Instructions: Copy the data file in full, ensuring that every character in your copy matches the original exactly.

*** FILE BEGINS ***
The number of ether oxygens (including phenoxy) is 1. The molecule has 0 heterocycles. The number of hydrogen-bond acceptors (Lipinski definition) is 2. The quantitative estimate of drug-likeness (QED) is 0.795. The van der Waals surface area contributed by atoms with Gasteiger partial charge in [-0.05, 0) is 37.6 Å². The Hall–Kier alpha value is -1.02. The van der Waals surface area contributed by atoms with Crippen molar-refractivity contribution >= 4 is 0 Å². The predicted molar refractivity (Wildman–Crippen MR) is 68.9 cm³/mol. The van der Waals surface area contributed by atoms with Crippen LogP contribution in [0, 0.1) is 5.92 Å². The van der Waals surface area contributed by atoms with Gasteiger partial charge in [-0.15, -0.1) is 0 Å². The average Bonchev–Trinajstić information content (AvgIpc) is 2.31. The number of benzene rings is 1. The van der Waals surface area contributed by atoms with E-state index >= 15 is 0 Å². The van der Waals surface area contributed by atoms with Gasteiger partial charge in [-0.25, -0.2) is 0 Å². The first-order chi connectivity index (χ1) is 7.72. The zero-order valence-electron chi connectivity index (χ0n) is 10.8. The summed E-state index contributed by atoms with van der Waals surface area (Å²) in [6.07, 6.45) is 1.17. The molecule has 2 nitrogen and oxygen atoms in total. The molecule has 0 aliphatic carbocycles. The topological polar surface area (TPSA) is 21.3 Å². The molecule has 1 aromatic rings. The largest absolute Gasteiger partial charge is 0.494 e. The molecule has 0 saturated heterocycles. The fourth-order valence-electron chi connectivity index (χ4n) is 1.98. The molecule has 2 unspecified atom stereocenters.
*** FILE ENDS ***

The number of ether oxygens (including phenoxy) is 1. The molecule has 0 heterocycles. The number of hydrogen-bond acceptors (Lipinski definition) is 2. The quantitative estimate of drug-likeness (QED) is 0.795. The van der Waals surface area contributed by atoms with Gasteiger partial charge in [-0.05, 0) is 37.6 Å². The Hall–Kier alpha value is -1.02. The van der Waals surface area contributed by atoms with Crippen molar-refractivity contribution >= 4 is 0 Å². The predicted molar refractivity (Wildman–Crippen MR) is 68.9 cm³/mol. The van der Waals surface area contributed by atoms with Crippen LogP contribution in [0, 0.1) is 5.92 Å². The van der Waals surface area contributed by atoms with Gasteiger partial charge in [-0.15, -0.1) is 0 Å². The average Bonchev–Trinajstić information content (AvgIpc) is 2.31. The number of benzene rings is 1. The van der Waals surface area contributed by atoms with E-state index >= 15 is 0 Å². The van der Waals surface area contributed by atoms with Gasteiger partial charge in [-0.25, -0.2) is 0 Å². The first-order chi connectivity index (χ1) is 7.72. The zero-order valence-electron chi connectivity index (χ0n) is 10.8. The summed E-state index contributed by atoms with van der Waals surface area (Å²) in [6.07, 6.45) is 1.17. The molecule has 2 nitrogen and oxygen atoms in total. The molecule has 0 aliphatic carbocycles. The topological polar surface area (TPSA) is 21.3 Å². The molecule has 1 aromatic rings. The largest absolute Gasteiger partial charge is 0.494 e. The molecule has 0 saturated heterocycles. The fourth-order valence-electron chi connectivity index (χ4n) is 1.98. The molecule has 2 unspecified atom stereocenters.